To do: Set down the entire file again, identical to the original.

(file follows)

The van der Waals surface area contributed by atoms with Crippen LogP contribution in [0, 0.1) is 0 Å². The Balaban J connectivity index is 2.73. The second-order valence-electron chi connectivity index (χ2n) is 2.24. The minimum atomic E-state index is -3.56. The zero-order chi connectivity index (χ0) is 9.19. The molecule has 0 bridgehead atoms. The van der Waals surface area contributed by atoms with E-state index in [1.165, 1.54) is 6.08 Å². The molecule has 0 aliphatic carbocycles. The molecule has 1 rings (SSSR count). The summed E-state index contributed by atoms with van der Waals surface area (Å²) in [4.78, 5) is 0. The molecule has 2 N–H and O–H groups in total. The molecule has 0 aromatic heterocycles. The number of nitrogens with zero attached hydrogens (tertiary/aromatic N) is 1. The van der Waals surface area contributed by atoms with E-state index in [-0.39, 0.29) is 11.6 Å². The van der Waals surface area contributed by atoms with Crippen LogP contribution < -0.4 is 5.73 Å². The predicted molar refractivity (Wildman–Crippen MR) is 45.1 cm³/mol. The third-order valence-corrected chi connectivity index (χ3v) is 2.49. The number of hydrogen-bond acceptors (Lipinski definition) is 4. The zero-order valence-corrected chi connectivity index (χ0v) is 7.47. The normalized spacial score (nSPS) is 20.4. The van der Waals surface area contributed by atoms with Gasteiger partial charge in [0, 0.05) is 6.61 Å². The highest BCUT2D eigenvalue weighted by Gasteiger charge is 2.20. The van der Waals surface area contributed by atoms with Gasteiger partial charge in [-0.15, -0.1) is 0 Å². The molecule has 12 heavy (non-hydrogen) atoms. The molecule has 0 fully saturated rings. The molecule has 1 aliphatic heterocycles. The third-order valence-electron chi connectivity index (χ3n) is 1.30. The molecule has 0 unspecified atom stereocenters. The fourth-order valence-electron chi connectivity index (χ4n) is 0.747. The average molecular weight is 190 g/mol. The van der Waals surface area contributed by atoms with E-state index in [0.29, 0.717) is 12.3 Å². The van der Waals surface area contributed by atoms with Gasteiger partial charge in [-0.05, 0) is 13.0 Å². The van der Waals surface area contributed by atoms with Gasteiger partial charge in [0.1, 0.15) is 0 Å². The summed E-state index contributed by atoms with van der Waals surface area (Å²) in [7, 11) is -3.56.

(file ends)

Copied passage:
The van der Waals surface area contributed by atoms with Crippen LogP contribution in [0, 0.1) is 0 Å². The Balaban J connectivity index is 2.73. The second-order valence-electron chi connectivity index (χ2n) is 2.24. The minimum atomic E-state index is -3.56. The zero-order chi connectivity index (χ0) is 9.19. The molecule has 0 bridgehead atoms. The van der Waals surface area contributed by atoms with E-state index in [1.165, 1.54) is 6.08 Å². The molecule has 0 aliphatic carbocycles. The molecule has 1 rings (SSSR count). The summed E-state index contributed by atoms with van der Waals surface area (Å²) in [4.78, 5) is 0. The molecule has 2 N–H and O–H groups in total. The molecule has 0 aromatic heterocycles. The number of nitrogens with zero attached hydrogens (tertiary/aromatic N) is 1. The van der Waals surface area contributed by atoms with E-state index in [-0.39, 0.29) is 11.6 Å². The van der Waals surface area contributed by atoms with Crippen LogP contribution < -0.4 is 5.73 Å². The predicted molar refractivity (Wildman–Crippen MR) is 45.1 cm³/mol. The third-order valence-corrected chi connectivity index (χ3v) is 2.49. The number of hydrogen-bond acceptors (Lipinski definition) is 4. The zero-order valence-corrected chi connectivity index (χ0v) is 7.47. The normalized spacial score (nSPS) is 20.4. The van der Waals surface area contributed by atoms with Gasteiger partial charge in [0, 0.05) is 6.61 Å². The highest BCUT2D eigenvalue weighted by Gasteiger charge is 2.20. The van der Waals surface area contributed by atoms with Gasteiger partial charge in [-0.15, -0.1) is 0 Å². The molecule has 12 heavy (non-hydrogen) atoms. The molecule has 0 fully saturated rings. The molecule has 1 aliphatic heterocycles. The third-order valence-electron chi connectivity index (χ3n) is 1.30. The molecule has 0 unspecified atom stereocenters. The fourth-order valence-electron chi connectivity index (χ4n) is 0.747. The average molecular weight is 190 g/mol. The van der Waals surface area contributed by atoms with E-state index in [0.29, 0.717) is 12.3 Å². The van der Waals surface area contributed by atoms with Gasteiger partial charge in [-0.05, 0) is 13.0 Å². The van der Waals surface area contributed by atoms with Gasteiger partial charge in [0.1, 0.15) is 0 Å². The summed E-state index contributed by atoms with van der Waals surface area (Å²) in [7, 11) is -3.56.